When you press the brake pedal, a piston pushes against the master cylinder, forcing brake fluid through the linked hoses to each wheel's braking system. The disc brakes force the fluid into a caliper, which presses against a piston, which pinches the brake pads against the disc and squeezes the wheel to slow down or stop.

Tiny bits of rubber, rust and other debris fall off as the brake system's elements get worse over time and can end up in your brake fluid. When this fluid becomes dirty, it loses effectiveness, causing your brakes to fail.

Furthermore, since brake fluid is hydrophilic, it absorbs 3% of its weight in water yearly, emphasizing the importance of changing brake fluid.

A brake fluid replacement helps you remove all the old, dirty brake fluid from your device and replace it with new, clean fluid.

A brake fluid flush should be included in your regular vehicle maintenance and must be performed every 30,000 miles.

Here are some other reasons you need to change your brake fluid regularly:

  • Brake fluid is "hygroscopic," which vigorously draws air moisture

    Drawing in moisture is usually the primary reason to change your brake fluid. Since many components of your vehicle braking system are made of steel, changing the brake fluid can help prevent rust and failure.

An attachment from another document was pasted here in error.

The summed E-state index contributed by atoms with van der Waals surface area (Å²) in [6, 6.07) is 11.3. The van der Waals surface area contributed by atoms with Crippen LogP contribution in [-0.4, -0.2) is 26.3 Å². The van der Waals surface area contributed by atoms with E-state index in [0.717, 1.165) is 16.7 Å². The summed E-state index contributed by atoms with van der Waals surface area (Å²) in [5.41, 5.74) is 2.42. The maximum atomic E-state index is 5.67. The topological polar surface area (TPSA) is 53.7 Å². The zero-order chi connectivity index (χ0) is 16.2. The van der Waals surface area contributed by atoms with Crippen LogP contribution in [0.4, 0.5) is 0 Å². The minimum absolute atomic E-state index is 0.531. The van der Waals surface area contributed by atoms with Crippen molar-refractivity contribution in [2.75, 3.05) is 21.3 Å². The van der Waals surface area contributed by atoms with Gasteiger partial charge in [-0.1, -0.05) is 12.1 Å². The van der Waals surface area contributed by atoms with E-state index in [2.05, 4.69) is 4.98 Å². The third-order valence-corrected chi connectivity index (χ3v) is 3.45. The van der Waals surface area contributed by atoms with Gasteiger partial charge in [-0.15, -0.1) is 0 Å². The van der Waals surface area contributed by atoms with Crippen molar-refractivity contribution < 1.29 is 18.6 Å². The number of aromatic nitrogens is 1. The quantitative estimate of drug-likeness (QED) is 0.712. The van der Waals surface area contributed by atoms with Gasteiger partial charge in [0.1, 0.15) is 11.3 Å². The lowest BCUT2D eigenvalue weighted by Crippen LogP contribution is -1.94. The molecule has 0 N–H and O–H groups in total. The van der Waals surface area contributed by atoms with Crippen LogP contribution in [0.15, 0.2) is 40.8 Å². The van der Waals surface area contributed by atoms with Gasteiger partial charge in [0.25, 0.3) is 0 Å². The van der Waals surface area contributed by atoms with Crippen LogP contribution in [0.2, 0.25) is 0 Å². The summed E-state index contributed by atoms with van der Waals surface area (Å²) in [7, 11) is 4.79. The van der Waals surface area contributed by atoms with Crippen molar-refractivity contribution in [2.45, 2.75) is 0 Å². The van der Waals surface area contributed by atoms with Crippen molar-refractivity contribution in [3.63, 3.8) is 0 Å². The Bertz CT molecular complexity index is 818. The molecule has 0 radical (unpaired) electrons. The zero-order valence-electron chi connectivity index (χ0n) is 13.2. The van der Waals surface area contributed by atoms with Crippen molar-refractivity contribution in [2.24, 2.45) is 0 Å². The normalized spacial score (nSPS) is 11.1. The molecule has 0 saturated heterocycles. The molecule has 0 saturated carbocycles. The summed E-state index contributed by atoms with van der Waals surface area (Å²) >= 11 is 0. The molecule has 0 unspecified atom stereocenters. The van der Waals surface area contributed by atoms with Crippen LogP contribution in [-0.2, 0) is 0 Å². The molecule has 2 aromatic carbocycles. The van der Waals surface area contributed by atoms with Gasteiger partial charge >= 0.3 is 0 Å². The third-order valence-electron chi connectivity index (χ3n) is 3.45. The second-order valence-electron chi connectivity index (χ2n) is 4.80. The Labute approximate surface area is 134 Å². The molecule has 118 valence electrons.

• The boiling temperature of brake fluid decreases as it ages and becomes polluted with small particles

    Polluted brake fluid lessens your braking force, which you may not see for a while, but gradually your ability to brake reduces over time. In extreme situations, the brakes may cease to function entirely.

  • When your ABS and grip control systems activate, heat gets generated, degrading the fluid

    Even though ABS and momentum control are critical safety systems that rely on a clean braking system, the heat generated by these systems reduces the life of your brake fluid.

  • ABS and traction control elements are sensitive to water and small particles in the contaminated fluid

          You should always change your brake fluid before it ruins these costly parts. An ABS module starts the ABS and pulses the brakes to help you safely come to a complete stop.

What Does Brake Fluid Replacement Include

Most vehicles' brake fluid replacement procedure includes extracting brake fluid from the braking system by bringing new fluid into the braking system to replace the old fluid.